The Economic Substance (Companies and Limited Partnerships) Act, 2018 came into force on 1 January 2019 requiring British Virgin Islands companies and limited partnerships that are tax resident and carrying out ‘Relevant Activities’ to demonstrate economic substance. The new legislation, which applies to existing and new BVI entities, was introduced to address the concerns of the EU Code of Conduct Group and the OECD Forum on Harmful Tax Practices regarding economic substance.
This summary replaces our original release of 11 January 2019 and update from 31 May 2019 to provide a consolidated overview of the key aspects of the legislation.Read More
Bermuda entities that are tax resident in another jurisdiction may now seek an exemption from economic substance requirements. On Friday, 28 June 2019 Bermuda adopted the Economic Substance Amendment Act 2019, which creates an exemption for entities registered in Bermuda that are tax resident in an acceptable jurisdiction. The amendment brings Bermuda’s economic substance legislation in line with other jurisdictions, including the BVI and the Cayman Islands, whose economic substance legislation already includes this exemption.Read More
Following the recently enacted Anti-Money Laundering (Amendment) Regulations, 2019, the Cayman Islands Monetary Authority (CIMA) now has enhanced regulatory powers to obtain information from the person or entity carrying out relevant financial business, a person connected to the relevant financial business, or a person reasonably believed to have relevant information. Entities registered with CIMA as Excluded Persons under the Securities Investment Business Law (Revised), such as investment managers and investment advisers incorporated in the Cayman Islands, are affected by these regulatory changes in particular and should note the new requirements.Read More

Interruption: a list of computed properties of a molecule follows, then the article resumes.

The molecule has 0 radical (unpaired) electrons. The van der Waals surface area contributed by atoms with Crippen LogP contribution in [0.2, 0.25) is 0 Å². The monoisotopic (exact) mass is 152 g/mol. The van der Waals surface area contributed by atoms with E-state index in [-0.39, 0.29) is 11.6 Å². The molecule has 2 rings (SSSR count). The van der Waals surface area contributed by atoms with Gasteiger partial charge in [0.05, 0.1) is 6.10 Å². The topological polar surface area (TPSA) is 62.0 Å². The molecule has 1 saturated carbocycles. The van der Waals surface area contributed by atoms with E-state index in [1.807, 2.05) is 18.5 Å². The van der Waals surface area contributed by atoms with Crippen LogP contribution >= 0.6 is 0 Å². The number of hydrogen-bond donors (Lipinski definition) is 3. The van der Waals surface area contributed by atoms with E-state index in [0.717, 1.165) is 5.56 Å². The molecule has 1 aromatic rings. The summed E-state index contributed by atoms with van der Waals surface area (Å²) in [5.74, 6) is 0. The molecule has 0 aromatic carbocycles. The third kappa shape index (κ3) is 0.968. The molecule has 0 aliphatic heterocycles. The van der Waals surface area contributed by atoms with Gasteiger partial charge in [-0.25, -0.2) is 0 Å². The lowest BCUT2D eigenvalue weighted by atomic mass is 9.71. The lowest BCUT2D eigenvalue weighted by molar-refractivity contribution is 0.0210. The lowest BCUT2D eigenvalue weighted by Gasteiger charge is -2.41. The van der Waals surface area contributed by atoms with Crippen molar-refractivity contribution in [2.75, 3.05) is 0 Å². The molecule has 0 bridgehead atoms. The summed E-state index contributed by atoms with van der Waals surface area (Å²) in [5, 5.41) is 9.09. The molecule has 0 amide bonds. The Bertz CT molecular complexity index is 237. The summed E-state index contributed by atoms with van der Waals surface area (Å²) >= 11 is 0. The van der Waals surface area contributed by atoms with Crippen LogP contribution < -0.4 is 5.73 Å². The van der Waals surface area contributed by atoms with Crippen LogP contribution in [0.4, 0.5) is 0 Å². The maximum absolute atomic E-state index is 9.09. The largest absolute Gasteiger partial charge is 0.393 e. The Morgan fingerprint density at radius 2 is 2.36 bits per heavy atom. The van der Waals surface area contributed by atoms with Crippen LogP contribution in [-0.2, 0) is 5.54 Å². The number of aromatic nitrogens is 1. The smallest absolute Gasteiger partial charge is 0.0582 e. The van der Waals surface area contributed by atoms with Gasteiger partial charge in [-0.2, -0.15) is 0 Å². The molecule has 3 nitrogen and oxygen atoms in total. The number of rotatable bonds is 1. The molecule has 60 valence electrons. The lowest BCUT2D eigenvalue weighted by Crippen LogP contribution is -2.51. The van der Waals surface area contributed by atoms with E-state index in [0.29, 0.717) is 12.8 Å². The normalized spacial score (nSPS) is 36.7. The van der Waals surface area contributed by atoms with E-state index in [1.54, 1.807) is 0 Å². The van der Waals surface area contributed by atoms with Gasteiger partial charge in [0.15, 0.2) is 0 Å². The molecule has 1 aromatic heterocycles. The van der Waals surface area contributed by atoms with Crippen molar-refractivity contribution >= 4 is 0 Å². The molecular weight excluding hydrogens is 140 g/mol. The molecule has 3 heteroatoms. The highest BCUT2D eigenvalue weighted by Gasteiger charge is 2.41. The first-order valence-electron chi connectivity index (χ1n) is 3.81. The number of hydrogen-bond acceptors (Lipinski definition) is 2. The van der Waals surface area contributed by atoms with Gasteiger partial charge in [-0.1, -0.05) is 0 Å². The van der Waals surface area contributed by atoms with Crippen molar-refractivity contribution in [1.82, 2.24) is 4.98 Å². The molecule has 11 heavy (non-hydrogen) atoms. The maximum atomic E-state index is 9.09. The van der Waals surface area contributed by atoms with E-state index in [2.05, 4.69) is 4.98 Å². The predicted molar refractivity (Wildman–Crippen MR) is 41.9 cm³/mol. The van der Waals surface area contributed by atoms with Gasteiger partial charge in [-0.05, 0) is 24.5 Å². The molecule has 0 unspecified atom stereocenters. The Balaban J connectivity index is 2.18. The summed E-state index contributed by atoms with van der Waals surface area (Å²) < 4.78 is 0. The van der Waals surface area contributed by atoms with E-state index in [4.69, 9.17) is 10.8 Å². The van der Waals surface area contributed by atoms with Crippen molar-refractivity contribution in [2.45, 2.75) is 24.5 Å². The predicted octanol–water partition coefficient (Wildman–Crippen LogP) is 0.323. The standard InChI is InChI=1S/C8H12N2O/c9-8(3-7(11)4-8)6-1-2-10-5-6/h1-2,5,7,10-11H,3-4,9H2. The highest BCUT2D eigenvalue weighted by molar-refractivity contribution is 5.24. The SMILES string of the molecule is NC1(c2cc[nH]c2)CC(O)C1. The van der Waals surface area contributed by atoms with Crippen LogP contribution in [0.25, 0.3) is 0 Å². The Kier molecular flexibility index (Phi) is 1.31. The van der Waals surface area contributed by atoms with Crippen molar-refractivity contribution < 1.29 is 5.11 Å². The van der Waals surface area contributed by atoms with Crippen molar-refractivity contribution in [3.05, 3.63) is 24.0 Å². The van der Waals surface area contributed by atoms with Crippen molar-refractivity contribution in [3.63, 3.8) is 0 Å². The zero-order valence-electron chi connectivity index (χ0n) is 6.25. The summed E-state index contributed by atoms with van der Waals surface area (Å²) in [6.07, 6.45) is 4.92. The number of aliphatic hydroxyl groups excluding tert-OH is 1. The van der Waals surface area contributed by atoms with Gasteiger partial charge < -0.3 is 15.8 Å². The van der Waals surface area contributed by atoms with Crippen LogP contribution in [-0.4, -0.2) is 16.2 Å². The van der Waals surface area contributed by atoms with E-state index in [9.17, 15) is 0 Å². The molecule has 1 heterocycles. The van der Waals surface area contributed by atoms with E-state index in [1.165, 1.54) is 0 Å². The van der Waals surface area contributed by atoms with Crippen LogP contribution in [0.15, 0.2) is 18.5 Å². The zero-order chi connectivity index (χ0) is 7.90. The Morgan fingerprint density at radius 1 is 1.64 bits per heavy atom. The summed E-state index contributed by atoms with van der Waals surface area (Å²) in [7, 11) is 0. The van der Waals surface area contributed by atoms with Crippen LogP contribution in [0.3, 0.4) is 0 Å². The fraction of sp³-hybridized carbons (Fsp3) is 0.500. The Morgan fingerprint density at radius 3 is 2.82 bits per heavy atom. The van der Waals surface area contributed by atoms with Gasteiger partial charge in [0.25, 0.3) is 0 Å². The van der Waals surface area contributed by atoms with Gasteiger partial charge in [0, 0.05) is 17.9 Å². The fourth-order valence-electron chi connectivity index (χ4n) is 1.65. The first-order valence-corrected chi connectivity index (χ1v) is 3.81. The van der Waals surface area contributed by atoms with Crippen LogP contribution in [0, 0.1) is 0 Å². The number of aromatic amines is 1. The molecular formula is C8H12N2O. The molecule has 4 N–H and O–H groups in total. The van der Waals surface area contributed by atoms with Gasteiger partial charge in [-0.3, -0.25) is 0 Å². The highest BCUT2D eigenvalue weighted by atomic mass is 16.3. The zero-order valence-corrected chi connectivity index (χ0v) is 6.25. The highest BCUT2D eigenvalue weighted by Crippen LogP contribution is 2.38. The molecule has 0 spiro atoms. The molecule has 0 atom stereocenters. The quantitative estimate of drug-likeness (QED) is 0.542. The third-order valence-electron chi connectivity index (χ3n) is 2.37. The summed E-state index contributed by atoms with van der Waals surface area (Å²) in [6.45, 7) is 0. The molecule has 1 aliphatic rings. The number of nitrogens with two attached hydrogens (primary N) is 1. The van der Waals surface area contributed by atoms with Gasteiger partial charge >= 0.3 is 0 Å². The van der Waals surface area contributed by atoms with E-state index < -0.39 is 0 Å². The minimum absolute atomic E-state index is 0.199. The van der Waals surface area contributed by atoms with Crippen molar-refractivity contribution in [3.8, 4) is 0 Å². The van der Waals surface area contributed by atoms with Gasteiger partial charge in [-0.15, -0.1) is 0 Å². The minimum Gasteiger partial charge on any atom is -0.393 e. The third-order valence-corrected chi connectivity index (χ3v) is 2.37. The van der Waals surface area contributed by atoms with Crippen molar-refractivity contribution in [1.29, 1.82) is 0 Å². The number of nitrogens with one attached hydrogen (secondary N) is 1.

This summary replaces our previous releases of 21 December 2018 and 11 March 2019 and provides an updated overview of the key aspects of the legislation by outlining steps to identify which Cayman entities are in scope and how to achieve compliance.Read More
In response to increasing pressure from the EU and the OECD, and to avoid being placed on the EU Council’s list of non-cooperative jurisdictions for tax purposes, each of Bermuda, BVI and Cayman have introduced economic substance legislation (ES Legislation) effective 1 January 2019 to satisfy such requirements.
The ES Legislation varies slightly by jurisdiction based on differences between each jurisdiction’s economies, legal framework and understanding and interpretation of the EU and OECD’s expectations. Marbury has prepared a brief comparison and overview relating to the similarities and differences in respect of each of Bermuda, BVI and Cayman Islands for your reference.Read More